If a picture is worth 1000 words, how many words is drawing a picture worth?
More specifically, Jeffrey Wammes & Co. have been exploring this question: is it true that drawing benefits memory? If I draw a picture of a word, will I remember it better than if I simply wrote that word down several times?
To explore this question, Wammes and his team have run a series of studies over the last several years. Basically, they’re trying to disprove their own hypothesis. If they can’t disprove it…well, it’s increasingly likely to be true.
The basic studies took a fairly simple form. Students saw a word and then spent 40 seconds drawing a picture of it. Or, they saw a word and spent 40 seconds writing it down several times.
Which words did they remember better? Yup: the words that they had drawn.
This effect held up not only in a psychology lab, but also in a college lecture hall.
Drawing Benefits Memory: More Advanced Studies
This hypothesis makes a kind of rough-and ready sense, for a number of reasons.
For instance, it just seems plausible that drawing benefits memory because visuals aide memory. Or, because drawing requires a greater degree of cognitive processing than simply writing.
So: perhaps drawing is but one example of these other effects.
Wammes and Co. wanted to see if that’s true. (Remember: they’re trying to disprove their hypothesis.)
So, they repeated the study several more times. In some cases, students drew pictures for some words and looked at pictures of other words.
Or, in another study, they drew pictures of some words and wrote down key features of other words. (Writing down key features requires higher levels of processing.)
In every case, they found that drawing produces even greater benefits than each sub-strategy. Students remembered more words that they had drawn than words they had processed in all those other ways.
What should classroom teachers do with this information?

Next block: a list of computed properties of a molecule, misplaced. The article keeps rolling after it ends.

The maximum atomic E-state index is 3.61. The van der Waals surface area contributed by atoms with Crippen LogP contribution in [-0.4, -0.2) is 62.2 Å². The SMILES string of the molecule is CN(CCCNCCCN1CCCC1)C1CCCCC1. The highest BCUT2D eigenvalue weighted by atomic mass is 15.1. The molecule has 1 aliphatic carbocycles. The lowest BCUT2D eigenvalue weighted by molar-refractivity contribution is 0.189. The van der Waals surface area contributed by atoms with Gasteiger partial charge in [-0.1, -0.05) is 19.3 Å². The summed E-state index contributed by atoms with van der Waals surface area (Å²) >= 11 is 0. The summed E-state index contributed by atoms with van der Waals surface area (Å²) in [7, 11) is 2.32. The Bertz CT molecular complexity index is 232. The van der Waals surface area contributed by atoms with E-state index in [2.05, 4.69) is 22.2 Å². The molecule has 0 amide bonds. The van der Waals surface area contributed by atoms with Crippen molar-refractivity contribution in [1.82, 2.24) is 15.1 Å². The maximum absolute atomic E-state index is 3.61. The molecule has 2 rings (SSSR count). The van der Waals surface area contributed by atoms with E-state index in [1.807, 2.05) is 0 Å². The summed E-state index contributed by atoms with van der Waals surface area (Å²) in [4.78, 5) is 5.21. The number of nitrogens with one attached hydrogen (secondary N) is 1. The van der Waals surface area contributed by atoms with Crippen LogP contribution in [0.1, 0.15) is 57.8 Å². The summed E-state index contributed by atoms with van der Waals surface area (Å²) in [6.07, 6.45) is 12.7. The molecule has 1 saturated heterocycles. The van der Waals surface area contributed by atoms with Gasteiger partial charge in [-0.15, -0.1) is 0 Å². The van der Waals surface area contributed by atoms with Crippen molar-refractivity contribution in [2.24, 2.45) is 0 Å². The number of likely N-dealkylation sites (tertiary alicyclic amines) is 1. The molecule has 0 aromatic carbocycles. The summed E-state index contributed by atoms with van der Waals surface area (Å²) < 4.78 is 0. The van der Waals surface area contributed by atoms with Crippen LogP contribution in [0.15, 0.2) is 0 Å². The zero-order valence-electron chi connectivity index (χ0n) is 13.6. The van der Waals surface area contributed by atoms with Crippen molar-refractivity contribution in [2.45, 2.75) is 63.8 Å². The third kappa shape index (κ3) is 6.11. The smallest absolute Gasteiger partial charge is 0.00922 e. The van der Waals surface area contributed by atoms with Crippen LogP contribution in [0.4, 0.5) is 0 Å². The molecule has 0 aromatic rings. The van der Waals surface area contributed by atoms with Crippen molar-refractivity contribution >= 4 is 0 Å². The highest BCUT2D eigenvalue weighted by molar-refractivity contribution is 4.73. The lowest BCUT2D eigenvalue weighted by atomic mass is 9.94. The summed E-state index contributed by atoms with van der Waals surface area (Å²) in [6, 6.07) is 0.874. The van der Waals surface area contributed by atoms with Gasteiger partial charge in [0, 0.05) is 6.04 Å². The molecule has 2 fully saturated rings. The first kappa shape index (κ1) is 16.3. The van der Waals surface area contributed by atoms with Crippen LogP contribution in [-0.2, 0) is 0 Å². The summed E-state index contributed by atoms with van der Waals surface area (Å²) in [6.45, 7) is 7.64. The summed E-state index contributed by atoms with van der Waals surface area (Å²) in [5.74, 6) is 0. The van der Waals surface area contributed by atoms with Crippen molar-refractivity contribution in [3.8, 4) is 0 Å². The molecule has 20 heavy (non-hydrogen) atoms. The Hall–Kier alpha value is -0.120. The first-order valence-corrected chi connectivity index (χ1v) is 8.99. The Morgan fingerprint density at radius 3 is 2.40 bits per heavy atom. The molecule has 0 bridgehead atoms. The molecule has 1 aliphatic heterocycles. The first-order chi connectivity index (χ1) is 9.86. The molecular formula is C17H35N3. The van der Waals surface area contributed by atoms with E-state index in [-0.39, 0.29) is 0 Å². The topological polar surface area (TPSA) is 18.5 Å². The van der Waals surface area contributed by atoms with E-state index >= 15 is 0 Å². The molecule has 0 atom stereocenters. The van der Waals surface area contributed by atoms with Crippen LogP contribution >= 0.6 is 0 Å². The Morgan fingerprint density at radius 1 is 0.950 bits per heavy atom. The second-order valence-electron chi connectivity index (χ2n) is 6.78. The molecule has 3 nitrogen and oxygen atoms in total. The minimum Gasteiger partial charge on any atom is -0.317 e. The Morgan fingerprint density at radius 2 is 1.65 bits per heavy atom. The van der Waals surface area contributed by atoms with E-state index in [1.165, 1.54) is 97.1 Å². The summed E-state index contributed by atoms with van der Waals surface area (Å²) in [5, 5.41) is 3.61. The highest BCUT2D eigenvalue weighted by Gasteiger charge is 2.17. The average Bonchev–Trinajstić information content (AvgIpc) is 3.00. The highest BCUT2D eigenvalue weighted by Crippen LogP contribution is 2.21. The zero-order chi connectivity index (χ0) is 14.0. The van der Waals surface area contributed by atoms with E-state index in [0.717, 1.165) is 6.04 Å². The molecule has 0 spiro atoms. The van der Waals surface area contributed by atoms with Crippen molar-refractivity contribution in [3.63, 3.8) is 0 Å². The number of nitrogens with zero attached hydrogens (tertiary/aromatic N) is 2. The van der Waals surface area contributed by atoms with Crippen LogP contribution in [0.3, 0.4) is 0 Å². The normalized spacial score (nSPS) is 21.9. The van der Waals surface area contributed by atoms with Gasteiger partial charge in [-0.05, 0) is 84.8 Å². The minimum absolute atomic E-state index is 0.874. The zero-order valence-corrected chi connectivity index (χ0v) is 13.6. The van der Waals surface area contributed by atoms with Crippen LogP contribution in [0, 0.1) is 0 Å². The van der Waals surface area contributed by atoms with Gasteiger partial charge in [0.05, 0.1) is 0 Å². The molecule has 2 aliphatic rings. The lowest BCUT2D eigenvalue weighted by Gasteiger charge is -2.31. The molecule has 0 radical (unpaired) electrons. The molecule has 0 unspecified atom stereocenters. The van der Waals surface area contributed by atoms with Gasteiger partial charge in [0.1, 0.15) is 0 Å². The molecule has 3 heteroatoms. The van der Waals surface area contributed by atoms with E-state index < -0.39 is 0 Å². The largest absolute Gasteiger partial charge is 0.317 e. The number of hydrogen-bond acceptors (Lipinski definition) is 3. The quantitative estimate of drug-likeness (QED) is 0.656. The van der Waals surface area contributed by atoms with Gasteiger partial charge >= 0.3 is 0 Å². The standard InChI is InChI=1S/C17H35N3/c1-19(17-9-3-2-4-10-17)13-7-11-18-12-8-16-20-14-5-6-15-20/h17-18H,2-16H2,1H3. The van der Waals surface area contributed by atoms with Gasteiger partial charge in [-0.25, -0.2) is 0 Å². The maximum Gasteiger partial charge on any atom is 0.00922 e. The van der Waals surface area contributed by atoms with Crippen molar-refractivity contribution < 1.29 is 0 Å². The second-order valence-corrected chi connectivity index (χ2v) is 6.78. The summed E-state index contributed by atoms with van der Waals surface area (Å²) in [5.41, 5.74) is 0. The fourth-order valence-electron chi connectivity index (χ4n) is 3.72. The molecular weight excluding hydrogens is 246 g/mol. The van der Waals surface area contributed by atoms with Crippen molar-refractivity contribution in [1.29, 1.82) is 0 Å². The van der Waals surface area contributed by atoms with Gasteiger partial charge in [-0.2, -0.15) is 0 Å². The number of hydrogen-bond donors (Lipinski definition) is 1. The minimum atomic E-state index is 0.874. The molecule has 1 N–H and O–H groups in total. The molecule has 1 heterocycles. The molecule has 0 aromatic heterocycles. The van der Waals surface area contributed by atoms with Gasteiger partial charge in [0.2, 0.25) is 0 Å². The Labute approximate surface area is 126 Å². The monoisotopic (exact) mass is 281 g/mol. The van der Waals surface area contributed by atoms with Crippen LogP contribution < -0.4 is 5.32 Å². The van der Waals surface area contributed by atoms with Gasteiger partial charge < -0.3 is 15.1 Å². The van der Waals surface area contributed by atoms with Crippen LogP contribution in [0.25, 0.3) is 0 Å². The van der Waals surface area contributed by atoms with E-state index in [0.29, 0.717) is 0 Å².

In the first place, keep in mind that we’re still in early days of testing this technique. Much of this research has focused on nouns that are relatively easy to draw: say, “apple.”
At the same time, Wammes ran one study where students either drew or copied verbatim definitions of words. For instance, “stratoscopes” are “airborne telescopes that are mounted on high altitude balloons.” Once again, drawing led to better memory than simple copying.
Wammes’s team is currently exploring drawings of more abstract words: I hope to see those results published soon.
With these caveats in mind, I think we can plausibly use this approach in our classrooms. If you think a word, definition, concept, or process can plausibly be drawn, give your students a change to “review by drawing.”
Or, if you’ve built in a moment for retrieval practice, encourage students to include a drawing as part of their retrieval.
You might conclude that a particular topic doesn’t lend itself to drawing. An an English teacher, I’m not immediately sure how to draw “ode” or “concatenation” or “litotes.”
But, if a word or concept seems drawable to you, you might give students a chance to try out this mnemonic aide.
A Final Note
I emailed Dr. Wammes with a few questions about his research. In his reply, he included this quite wonderful sentence:
“There certainly will be situations where it [drawing] doesn’t work, I just unfortunately haven’t found them yet.”
Too often, teachers can take research findings as absolute injunctions. When we learn about the 10 minute rule, we think: “okay, I have to change it up every ten minutes!”
But, that’s just not true.
Psychology findings will benefits some of our classroom situations, some of our students, some of our lesson plans, some of our schools.
But, almost no research finding always applies. We have to translate and adapt and tinker.
The field of Mind, Brain, Education is a partnership: teachers learn from researchers, and researchers learn from teachers.
So, when you try this technique in your classroom, keep track of your results. If you pass them on to me, I’ll let the researchers know.